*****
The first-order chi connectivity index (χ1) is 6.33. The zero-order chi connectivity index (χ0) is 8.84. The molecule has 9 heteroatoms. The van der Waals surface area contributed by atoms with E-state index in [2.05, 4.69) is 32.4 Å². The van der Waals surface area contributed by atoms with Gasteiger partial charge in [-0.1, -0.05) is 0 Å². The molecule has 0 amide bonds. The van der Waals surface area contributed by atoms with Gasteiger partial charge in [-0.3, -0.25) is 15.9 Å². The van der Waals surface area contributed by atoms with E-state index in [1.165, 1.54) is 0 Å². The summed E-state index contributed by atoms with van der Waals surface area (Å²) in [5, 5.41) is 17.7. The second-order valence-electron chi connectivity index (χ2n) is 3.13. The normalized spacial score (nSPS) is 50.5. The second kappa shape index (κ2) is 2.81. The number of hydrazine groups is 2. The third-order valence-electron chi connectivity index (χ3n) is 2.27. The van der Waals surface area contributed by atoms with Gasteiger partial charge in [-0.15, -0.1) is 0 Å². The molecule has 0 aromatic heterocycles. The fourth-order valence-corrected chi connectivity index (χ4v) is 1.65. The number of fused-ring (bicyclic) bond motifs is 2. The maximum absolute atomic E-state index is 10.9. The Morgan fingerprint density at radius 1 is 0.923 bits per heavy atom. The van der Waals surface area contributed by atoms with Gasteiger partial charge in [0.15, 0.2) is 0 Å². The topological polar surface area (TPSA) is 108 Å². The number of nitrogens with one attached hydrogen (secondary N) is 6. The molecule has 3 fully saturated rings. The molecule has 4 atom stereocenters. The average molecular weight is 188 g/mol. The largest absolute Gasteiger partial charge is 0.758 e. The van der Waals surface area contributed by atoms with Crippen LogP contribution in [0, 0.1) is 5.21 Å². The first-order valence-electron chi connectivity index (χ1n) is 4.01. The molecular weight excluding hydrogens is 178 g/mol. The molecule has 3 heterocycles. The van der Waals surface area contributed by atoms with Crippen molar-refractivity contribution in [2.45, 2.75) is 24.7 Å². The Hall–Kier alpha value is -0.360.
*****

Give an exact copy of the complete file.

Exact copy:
The first-order chi connectivity index (χ1) is 6.33. The zero-order chi connectivity index (χ0) is 8.84. The molecule has 9 heteroatoms. The van der Waals surface area contributed by atoms with E-state index in [2.05, 4.69) is 32.4 Å². The van der Waals surface area contributed by atoms with Gasteiger partial charge in [-0.1, -0.05) is 0 Å². The molecule has 0 amide bonds. The van der Waals surface area contributed by atoms with Gasteiger partial charge in [-0.3, -0.25) is 15.9 Å². The van der Waals surface area contributed by atoms with E-state index in [1.165, 1.54) is 0 Å². The summed E-state index contributed by atoms with van der Waals surface area (Å²) in [5, 5.41) is 17.7. The second-order valence-electron chi connectivity index (χ2n) is 3.13. The normalized spacial score (nSPS) is 50.5. The second kappa shape index (κ2) is 2.81. The number of hydrazine groups is 2. The third-order valence-electron chi connectivity index (χ3n) is 2.27. The van der Waals surface area contributed by atoms with Gasteiger partial charge in [-0.15, -0.1) is 0 Å². The molecule has 0 aromatic heterocycles. The fourth-order valence-corrected chi connectivity index (χ4v) is 1.65. The number of fused-ring (bicyclic) bond motifs is 2. The maximum absolute atomic E-state index is 10.9. The Morgan fingerprint density at radius 1 is 0.923 bits per heavy atom. The van der Waals surface area contributed by atoms with Gasteiger partial charge in [0.15, 0.2) is 0 Å². The topological polar surface area (TPSA) is 108 Å². The number of nitrogens with one attached hydrogen (secondary N) is 6. The molecule has 3 fully saturated rings. The molecule has 4 atom stereocenters. The average molecular weight is 188 g/mol. The largest absolute Gasteiger partial charge is 0.758 e. The van der Waals surface area contributed by atoms with Crippen LogP contribution in [0, 0.1) is 5.21 Å². The first-order valence-electron chi connectivity index (χ1n) is 4.01. The molecular weight excluding hydrogens is 178 g/mol. The molecule has 3 heterocycles. The van der Waals surface area contributed by atoms with Crippen molar-refractivity contribution in [2.45, 2.75) is 24.7 Å². The Hall–Kier alpha value is -0.360.